EDITORIAL: Lord have mercy

Religion belongs in homes, not in our faces


Southwest Shadow

The phrase is as ancient as English-there are two things you never talk about in public: religion and politics. Unfortunately, this wise piece of advice for people seeking to avoid conflict has seemingly faded from the American ethos, especially with religious beliefs creeping into classrooms.

States such as Missouri and Georgia have passed laws mandating that the Bible be taught in schools. Kentucky Governor Matt Bevin recently asked students to participate in “Bring your Bible to School Day.” It appears that religious tension and conflict have inflicted classrooms.

Inviting religious teachings into schools exclude non-Christians and hurt the educational quality of all students. We believe that classrooms should be places of learning, not of advancing a religious agenda. 

Many lawmakers defend these laws promoting Christian doctrine in school by arguing that Christian culture and history is extremely important. Now, while this is of course true, it doesn’t change the fact that these laws go further than that and actually advocate for particular religious beliefs.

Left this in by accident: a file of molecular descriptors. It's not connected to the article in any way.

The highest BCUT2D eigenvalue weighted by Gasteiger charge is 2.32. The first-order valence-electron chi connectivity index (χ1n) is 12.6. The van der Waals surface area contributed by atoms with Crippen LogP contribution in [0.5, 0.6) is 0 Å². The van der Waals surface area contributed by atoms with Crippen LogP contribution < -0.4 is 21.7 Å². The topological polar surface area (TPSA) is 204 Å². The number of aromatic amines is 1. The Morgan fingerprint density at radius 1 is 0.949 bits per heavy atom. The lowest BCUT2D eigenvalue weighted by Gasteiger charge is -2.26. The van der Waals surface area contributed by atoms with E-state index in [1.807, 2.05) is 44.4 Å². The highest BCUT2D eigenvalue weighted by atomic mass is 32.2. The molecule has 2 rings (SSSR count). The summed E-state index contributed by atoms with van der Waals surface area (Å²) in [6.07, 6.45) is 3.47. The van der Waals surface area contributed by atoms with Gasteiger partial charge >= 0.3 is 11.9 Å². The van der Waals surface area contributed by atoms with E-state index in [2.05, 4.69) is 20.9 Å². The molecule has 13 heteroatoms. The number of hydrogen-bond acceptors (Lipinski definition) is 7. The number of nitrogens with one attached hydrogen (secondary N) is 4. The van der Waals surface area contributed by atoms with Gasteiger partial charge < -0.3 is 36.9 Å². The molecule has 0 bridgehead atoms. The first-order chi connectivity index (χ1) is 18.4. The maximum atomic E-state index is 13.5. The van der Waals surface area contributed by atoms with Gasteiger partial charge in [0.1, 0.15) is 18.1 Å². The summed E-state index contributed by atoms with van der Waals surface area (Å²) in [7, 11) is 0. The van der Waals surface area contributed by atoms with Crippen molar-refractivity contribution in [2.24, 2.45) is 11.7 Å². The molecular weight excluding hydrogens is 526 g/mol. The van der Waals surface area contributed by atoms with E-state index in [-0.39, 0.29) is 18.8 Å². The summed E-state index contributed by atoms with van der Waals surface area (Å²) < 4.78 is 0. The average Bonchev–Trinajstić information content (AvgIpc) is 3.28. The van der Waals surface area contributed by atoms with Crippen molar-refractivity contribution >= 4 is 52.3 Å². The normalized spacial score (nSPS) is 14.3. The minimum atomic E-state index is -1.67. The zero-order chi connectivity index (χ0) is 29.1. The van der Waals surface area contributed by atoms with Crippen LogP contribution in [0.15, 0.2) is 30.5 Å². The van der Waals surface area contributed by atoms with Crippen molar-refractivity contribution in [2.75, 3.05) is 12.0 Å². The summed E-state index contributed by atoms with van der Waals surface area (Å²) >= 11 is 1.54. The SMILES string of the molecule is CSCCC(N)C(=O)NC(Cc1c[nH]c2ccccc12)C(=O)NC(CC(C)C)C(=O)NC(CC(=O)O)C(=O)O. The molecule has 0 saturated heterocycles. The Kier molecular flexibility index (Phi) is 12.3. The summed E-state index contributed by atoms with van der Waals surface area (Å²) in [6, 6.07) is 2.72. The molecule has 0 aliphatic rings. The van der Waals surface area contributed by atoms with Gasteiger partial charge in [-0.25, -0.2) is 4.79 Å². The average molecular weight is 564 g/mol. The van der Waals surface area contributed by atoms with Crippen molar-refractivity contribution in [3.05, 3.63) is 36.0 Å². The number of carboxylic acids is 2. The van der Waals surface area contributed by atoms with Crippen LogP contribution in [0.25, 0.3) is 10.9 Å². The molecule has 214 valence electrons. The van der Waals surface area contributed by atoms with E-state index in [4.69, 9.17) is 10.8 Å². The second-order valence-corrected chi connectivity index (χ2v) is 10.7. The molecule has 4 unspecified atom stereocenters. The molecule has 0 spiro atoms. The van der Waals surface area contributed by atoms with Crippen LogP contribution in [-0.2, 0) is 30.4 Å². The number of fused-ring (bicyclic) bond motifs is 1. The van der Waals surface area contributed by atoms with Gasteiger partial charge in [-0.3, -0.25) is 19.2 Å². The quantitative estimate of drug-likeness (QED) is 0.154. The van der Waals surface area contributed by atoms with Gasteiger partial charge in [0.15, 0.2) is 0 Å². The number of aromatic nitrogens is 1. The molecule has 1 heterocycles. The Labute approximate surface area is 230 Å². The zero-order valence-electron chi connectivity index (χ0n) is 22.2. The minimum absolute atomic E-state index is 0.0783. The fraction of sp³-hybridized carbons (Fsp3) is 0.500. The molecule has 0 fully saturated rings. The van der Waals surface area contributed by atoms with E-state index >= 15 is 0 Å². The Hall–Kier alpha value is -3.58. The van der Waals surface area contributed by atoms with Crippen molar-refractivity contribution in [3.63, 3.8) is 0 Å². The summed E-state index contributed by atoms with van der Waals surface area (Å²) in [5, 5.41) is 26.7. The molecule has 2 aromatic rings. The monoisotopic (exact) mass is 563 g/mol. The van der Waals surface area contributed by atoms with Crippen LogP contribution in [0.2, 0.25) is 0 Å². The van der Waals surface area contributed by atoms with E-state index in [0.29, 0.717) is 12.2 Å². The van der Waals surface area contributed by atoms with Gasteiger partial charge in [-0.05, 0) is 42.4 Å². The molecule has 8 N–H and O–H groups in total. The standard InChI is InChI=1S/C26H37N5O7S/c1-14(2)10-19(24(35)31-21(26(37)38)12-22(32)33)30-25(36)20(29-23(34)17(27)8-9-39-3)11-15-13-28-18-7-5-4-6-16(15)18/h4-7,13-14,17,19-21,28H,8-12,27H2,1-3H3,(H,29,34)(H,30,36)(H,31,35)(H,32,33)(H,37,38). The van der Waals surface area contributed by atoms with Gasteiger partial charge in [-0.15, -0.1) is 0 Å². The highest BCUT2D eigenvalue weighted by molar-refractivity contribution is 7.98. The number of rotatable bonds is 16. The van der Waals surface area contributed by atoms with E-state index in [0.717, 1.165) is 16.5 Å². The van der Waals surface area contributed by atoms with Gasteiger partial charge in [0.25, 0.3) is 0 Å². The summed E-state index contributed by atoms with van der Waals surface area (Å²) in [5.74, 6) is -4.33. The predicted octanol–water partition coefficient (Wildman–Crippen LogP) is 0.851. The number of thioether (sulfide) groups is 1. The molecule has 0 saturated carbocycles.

The aforementioned “Bring Your Bible To School Day” advocated by Bevin has the explicit purpose of encouraging students to become Christians. And laws that force science and English teachers to abide by Christian law are an endorsement of those religious beliefs. There is a large distinction between using books like the Bible as a piece of literature to be analyzed, and using it as a tool of indoctrination students to converting to Christianity, which these laws do.

Religious promotion in classrooms is also exclusionary to members of other faiths. Almost 44% of students are Jews, Muslims, Buddhists, non-believers and others, and they have the right to learn in schools that care about their education. Are these students not entitled to the same quality of education as Christian students?

Along with hurting students, these laws violate the First Amendment. Courts have repeatedly struck down laws that promote religion in the classroom on the basis that they are in conflict with the Establishment Clause of the First Amendment. Lawmakers who view classrooms as a tool to propagate their personal religious views are violating the most important tenet of the United States constitution. 

Religion is an intensely important part of millions of Americans’ lives, and should thus be treated with respect and sensitivity. Students in schools across the country have deeply held religious beliefs that should be the concern of them and no-one else, including lawmakers who seek to use classrooms to promote their religious beliefs. Let’s make sure that we respect the sanctity of all religions and protect all students’ right to hold whichever faith, or lack of faith, that they’d like against politicians who want to violate them.